Fasciotomy for Acute Compartment Syndrome

Updated: Aug 17, 2023
  • Author: Abraham T Rasul, Jr, MD, FAAPMR, FCCP; Chief Editor: Stephen Kishner, MD, MHA  more...
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The definitive surgical therapy for compartment syndrome (CS) is emergent fasciotomy (compartment release). The goal of decompression is restoration of muscle perfusion within 6 hours. Following fasciotomy, fracture reduction or stabilization and vascular repair can be performed, if needed. [1, 2]

Delay in performing fasciotomy can negatively affect the outcome. In a retrospective study of 34 such cases, Ebraheim et al concluded that bedside fasciotomy under local anesthesia could be safe and effective treatment for patients with delayed presentation or an anticipated delay for undergoing surgery in the operating room under general or regional anesthesia. [3]

A study by Han et al indicated that in patients who develop compartment syndrome of the foot following blunt trauma, shorter intervals between injury and fasciotomy lead to better outcomes in quality of life scores, American Orthopaedic Foot and Ankle Society scale scores, and visual analog scale pain scores, as well as with regard to the ability to wear shoes comfortably, walk without assistance, and return to work. The study, which included 14 patients, also found that the likelihood of a good outcome was greater in patients who were younger, had no bony injury, had no concomitant injuries, and had sustained a low-velocity crush injury. [4]

However, a study by Kanj et al found that decompressive fasciotomy was effective in treating pediatric patients with acute compartment syndrome of the upper extremity even when there was a long delay between injury and surgery. Among patients in the study (average age 9.3 y), fasciotomy was performed an average of 32.8 hours after injury, but despite the length of time to treatment, 17 of 22 patients had excellent outcomes and five had fair outcomes. [5]

In contrast, a literature review by Oliver indicated that in patients with forearm compartment syndrome, unfavorable outcomes are significantly more likely to occur in those who undergo fasciotomy than in individuals who are treated conservatively (relative risk = 4.82). [6]

For additional information on this topic, see the Medscape Reference article Acute Compartment Syndrome.


Thigh Fasciotomy

Have the anesthesiologist administer an anti-staphylococcal antibiotic (eg, cefazolin or a broad-spectrum cephalosporin). Prepare and drape the thigh in standard surgical fashion. [7]

Make a lateral incision beginning just distal to the intertrochanteric line and extending to the lateral epicondyle. Use subcutaneous dissection to expose the iliotibial band, and then make a straight incision through the iliotibial band in line with its fibers. [8, 9, 10, 11, 12]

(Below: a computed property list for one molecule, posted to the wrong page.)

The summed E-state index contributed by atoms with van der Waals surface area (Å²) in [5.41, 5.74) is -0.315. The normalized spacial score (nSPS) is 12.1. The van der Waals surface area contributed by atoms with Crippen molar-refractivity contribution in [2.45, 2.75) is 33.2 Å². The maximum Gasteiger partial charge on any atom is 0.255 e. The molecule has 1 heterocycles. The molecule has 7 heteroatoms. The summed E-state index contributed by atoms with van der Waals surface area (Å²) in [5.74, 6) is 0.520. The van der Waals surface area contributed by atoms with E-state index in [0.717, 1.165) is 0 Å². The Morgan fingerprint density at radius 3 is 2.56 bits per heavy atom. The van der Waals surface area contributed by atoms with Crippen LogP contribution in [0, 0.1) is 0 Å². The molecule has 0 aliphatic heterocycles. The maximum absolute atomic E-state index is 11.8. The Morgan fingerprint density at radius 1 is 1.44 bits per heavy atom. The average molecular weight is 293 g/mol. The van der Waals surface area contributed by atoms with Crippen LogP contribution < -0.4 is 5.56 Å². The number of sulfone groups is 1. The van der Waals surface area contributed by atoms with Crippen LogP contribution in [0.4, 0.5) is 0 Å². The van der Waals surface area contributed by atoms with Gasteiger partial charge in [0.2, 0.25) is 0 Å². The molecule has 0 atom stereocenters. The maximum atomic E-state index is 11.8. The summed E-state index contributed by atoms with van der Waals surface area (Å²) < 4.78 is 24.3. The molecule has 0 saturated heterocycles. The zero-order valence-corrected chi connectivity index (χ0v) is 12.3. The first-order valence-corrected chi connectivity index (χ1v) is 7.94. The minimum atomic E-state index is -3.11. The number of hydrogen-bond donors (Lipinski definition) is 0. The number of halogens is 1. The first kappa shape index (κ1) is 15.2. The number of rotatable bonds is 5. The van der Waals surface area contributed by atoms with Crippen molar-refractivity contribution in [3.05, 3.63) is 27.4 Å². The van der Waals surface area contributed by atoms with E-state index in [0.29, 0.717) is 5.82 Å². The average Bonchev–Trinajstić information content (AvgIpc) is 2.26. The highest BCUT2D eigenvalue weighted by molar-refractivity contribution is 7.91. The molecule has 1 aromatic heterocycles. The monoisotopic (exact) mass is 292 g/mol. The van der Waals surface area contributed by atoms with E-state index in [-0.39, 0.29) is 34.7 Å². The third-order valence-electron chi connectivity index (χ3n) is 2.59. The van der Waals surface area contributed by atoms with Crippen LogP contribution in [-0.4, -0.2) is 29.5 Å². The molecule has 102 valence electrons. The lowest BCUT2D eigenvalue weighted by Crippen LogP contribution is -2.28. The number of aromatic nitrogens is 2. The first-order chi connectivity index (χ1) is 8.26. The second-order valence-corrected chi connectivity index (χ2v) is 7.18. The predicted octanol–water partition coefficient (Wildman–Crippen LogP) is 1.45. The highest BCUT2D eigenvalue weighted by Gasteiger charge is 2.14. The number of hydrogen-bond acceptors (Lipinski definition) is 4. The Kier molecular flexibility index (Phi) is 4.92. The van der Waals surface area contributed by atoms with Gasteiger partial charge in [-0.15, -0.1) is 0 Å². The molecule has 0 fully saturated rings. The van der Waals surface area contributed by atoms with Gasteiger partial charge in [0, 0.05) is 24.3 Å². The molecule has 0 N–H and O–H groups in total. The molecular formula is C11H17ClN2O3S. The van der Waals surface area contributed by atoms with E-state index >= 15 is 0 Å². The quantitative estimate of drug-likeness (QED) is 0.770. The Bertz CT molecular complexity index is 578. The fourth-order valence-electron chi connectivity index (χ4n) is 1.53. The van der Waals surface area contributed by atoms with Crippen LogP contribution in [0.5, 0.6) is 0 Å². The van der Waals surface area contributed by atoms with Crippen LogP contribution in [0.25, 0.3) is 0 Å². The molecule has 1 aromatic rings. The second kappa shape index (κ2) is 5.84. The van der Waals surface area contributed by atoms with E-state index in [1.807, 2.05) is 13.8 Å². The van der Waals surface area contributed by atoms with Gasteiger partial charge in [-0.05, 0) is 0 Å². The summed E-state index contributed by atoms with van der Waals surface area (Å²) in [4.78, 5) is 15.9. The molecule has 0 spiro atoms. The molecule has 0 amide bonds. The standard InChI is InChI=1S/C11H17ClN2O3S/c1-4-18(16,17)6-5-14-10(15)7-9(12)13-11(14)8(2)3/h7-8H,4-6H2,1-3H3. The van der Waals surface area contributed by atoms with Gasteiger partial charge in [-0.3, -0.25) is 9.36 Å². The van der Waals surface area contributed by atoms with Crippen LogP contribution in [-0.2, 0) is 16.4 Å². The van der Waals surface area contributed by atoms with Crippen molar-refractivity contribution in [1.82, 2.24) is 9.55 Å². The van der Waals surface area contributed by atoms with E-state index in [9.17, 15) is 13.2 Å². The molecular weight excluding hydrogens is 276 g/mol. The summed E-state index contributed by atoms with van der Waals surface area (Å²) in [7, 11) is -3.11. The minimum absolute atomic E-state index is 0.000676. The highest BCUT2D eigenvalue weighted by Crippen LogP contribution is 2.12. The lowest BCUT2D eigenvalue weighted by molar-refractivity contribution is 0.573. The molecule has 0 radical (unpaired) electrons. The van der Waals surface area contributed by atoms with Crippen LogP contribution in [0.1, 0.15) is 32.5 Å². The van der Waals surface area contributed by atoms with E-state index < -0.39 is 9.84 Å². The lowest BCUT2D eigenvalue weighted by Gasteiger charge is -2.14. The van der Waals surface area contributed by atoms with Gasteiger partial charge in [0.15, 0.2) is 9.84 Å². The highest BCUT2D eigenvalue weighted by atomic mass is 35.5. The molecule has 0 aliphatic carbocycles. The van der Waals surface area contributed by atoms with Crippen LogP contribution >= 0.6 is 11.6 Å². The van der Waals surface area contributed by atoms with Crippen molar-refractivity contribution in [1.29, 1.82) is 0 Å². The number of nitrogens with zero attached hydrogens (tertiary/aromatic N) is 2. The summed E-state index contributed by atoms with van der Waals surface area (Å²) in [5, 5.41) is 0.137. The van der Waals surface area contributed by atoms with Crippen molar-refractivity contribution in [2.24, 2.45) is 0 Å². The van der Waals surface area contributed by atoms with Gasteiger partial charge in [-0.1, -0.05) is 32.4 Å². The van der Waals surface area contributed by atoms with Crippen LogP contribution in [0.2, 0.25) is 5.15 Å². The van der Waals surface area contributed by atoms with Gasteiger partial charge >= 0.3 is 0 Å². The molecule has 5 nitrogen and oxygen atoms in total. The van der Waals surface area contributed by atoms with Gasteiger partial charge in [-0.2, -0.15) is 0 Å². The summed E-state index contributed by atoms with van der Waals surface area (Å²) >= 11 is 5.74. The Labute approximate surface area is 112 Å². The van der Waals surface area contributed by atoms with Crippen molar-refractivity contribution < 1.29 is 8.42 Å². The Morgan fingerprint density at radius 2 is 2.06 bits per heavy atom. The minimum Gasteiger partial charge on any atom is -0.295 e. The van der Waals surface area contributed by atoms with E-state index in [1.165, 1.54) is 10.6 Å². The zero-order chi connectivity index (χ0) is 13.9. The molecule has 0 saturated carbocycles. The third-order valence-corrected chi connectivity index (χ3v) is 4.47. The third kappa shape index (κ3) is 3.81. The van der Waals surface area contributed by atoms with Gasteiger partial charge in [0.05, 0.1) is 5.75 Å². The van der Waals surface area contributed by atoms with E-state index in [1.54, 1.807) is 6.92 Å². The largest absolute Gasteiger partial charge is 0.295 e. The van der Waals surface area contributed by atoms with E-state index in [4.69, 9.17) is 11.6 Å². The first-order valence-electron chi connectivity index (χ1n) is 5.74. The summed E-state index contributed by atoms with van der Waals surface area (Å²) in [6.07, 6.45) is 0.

Carefully reflect the vastus lateralis off the lateral intermuscular septum, making sure to coagulate all perforating vessels as they are encountered. Make a 1- to 2-cm incision in the lateral intermuscular septum, and using Metzenbaum scissors, extend the septum proximally and distally along the length of the incision.

After the anterior and posterior compartments have been released, measure the pressure of the medial compartment. If the pressure is elevated, make a separate medial incision to release the adductor compartment. Before closing, ensure that meticulous hemostasis has been obtained.

Pack the wound open and apply a large, bulky dressing. In 1-3 days, the patient is returned to the operating suite, at which time any additional necrotic muscle is debrided. This process may need to be repeated several times. If possible, the skin is loosely approximated during the final operation.


Lower Leg Fasciotomy

Single- and double-incision techniques have been described. The double-incision technique is safer and more effective and should be used in general. [11, 12, 13, 14] To minimize soft tissue injury, especially in the setting of fracture/compartment syndrome, some surgeons prefer a single-incision approach. Regardless of the approach used, adequate exposure of the entire anterior compartment and, in particular, the peroneal nerve is paramount.

The image below displays a single-incision fasciotomy.

(Click Image to enlarge.) Two-incision posteromedi (Click Image to enlarge.) Two-incision posteromedial fasciotomy. Photographs courtesy of DG Smith, MD, Department of Orthopedics, Harborview Hospital, Seattle, WA.

Anterolateral and posteromedial fasciotomies are shown in the images below.

(Click Image to enlarge.) Single-incision fascioto (Click Image to enlarge.) Single-incision fasciotomy. Photographs courtesy of DG Smith, MD, Harborview Hospital, Seattle, WA.
(Click Image to enlarge.) Two-incision anterolater (Click Image to enlarge.) Two-incision anterolateral fasciotomy. Photographs courtesy of DG Smith, MD, Harborview Hospital, Seattle, WA.

Double-incision fasciotomy

The anterior and lateral compartments are approached through a single incision. Make an approximately 15-cm incision over the anterior intermuscular septum, centered halfway between the fibular shaft and the crest of the tibia. The incision must be large enough to provide adequate visualization. In an elective decompression, a 4- to 5-cm incision may be adequate.

Use subcutaneous dissection for wide exposure of the fascial compartments. Make a transverse incision to expose the lateral intermuscular septum and to identify the superficial peroneal nerve just deep to the septum.

Make a small nick in the anterior intermuscular septum midway between the septum and tibial crest. Using Metzenbaum scissors or a fasciotome, release the anterior compartment proximally (aim for the patella) and distally (aim for the center of the ankle) in line with the tibialis anterior.

Then, perform a longitudinal fasciotomy of the lateral compartment in line with the fibular shaft. Direct the scissors toward the lateral malleolus to stay posterior to the superficial peroneal nerve.